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Eurozone crisis: We're all dooomed! Here's why

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Surely there's something we can do?

So, what can we do about it? We could try what is being tried. A rescue fund: let us go and buy lots of Italian debt, drive the price up, the yields down and we're dandy. Great, OK, let's do that. So, now we've got this money pot called the EFSF (don't worry, boring acronym) which is to do just that. Except, in some fit of absentmindedness, no one actually put any money into the EFSF. There's a few billion in there but that's just the spare change of the beggar priming the collection cup. The EFSF is to go and borrow the trillion to buy the Italian debt. Everyone promises, cross my heart, to guarantee the EFSF but no one has been willing to cough up the cash.

This causes the occasional problem: it didn't take long to work out that the guarantees France has made would, if they ever had to make good on them, drive France into being Greece. The other problem is that having primed the collection plate they went off to ask people to lend the EFSF money. Err, no, said China, Brazil, the US and Russia. They did manage to borrow 3 billion this week: but the interest rate on the EFSF bonds is now rising just like it is on the bonds of France, Italy, Spain and so on. In part because it is France, Italy and Spain, among others, actually guaranteeing the EFSF and in part because the Japanese, who bought 20 per cent of the last EFSF bond issue, have already lost money on it.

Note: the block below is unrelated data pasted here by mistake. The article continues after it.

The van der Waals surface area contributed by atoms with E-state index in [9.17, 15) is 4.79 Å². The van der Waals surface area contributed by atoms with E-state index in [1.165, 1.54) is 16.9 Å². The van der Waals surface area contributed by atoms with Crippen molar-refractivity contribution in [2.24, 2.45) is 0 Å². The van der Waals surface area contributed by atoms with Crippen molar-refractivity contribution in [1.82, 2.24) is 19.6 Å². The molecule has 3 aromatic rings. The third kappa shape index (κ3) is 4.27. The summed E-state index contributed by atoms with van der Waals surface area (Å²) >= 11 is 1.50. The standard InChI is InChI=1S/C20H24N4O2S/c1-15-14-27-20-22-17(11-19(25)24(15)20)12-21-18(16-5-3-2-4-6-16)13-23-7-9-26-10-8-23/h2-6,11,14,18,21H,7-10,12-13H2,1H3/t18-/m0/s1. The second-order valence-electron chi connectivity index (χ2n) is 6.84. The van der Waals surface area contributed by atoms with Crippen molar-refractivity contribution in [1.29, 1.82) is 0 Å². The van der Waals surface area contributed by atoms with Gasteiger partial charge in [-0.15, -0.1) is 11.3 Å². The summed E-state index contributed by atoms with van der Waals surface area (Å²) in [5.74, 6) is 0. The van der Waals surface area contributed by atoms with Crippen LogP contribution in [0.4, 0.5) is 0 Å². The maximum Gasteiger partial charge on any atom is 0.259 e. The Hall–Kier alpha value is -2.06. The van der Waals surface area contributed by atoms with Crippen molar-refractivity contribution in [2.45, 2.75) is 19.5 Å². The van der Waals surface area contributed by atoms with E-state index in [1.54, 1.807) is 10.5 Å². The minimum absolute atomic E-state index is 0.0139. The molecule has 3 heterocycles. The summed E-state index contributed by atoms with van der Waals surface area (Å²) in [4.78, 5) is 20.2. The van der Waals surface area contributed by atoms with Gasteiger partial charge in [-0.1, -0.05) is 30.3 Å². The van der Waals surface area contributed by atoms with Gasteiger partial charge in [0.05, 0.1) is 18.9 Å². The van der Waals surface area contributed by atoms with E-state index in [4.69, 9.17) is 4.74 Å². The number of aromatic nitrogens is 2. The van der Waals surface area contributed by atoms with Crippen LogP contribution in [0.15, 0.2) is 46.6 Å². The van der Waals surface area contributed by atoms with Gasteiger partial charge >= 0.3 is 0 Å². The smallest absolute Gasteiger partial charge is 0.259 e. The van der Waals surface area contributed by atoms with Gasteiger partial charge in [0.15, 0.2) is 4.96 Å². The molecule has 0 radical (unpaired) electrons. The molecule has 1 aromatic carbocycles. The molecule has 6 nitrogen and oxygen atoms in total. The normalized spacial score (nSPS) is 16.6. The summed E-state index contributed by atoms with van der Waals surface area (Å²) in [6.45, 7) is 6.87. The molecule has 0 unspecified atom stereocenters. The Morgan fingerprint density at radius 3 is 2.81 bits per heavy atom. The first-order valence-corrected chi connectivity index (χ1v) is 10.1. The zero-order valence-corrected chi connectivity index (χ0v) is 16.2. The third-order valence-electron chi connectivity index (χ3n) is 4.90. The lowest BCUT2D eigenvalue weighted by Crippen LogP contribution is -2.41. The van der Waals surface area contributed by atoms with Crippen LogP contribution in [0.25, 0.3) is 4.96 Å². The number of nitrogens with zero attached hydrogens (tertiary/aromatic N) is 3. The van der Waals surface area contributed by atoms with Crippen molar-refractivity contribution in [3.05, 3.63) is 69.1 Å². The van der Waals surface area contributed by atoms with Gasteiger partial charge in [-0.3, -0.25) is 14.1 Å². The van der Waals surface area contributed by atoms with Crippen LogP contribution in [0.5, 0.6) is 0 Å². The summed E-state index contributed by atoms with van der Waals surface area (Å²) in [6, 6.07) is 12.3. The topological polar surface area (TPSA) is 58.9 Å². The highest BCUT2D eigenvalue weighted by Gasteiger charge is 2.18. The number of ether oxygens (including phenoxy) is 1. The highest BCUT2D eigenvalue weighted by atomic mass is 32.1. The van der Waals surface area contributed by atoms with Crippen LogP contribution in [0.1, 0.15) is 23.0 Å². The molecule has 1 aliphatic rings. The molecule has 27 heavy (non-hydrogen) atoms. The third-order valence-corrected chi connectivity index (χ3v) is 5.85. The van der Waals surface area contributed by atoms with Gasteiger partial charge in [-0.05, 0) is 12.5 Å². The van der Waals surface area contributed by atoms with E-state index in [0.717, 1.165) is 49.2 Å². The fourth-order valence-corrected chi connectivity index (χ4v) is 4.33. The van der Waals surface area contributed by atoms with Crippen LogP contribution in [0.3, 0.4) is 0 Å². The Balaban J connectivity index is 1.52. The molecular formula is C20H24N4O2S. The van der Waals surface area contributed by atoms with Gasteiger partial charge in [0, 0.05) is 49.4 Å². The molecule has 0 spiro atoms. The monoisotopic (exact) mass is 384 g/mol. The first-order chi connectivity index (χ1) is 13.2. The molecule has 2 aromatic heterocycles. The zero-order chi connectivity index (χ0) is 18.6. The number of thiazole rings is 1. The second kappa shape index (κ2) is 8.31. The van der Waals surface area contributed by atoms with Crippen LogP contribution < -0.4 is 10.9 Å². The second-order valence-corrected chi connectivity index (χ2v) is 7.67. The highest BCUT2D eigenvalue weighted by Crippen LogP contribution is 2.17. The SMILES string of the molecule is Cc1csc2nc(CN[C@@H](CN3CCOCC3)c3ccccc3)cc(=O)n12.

This whole process has been called “The Mother of all CDOs”: yup, CDOs being those things that tanked the American financial system as they went down with the housing market. That system worked for a decade but the attempt to recreate it in Europe seems to be failing after a few weeks.

We're mad as hell and we're not taking any more

So, we could do what is being done but it's not going to work. Could we actually do something that would work? Sure we could.

We could just make new money. The European Central Bank (ECB) can do that, just like the Fed in the US and the BoE in the UK. This is very much what quantitative easing (QE) is. Print new money, buy government debt with it, prices of govt debt rise, yields on govt debt fall. Exactly what we want to happen. ECB prints up a trillion euro (creates it on a computer actually but...) buys Italian bonds and we're done.

Sure, we get a bit of inflation out of this: but that's actually good at this point. It makes all the other adjustments much easier, like grease on an axle. We're not in fact doing this though: this simple and obvious thing that could and should be done. The reason we're not is because it's illegal. This would be the ECB acting as a “lender of last resort” and the ECB isn't allowed to act as a lender of last resort. This is, believe me, from an economic point of view, really a quite remarkable fuck up.

It isn't just that cramming 17 wildly disparate countries into one currency for entirely political reasons was a bad idea (the “optimal currency area” argument) it's that when they did it, they set it up so that the central bank couldn't perform the most important task of a central bank: be the lender of last resort. The ECB just isn't allowed to print money and bail Italy (or whoever) out.

Sadly, this means that there isn't actually any solution to what is going on. Waffling about on the subject of austerity, of working back into competitiveness, this doesn't work because it won't work quickly enough. Faffing around about treaty changes and more Europe and joint economic monitoring won't work because it won't work fast enough. The EFSF won't work because no one will lend it the money to make it work. And finally, the one thing that would work and would work fast (within a week if it was actually done), the ECB printing money and buying bonds, is illegal.

I'm afraid we're all stuffed. ®

Bootnote

As a UKIP supporter, I've been saying it will all end in tears for at least a decade. I can find a Usenet post of that vintage saying exactly that. Being right is quite wonderful, but I think given the human pain about to come I'd rather have been wrong.

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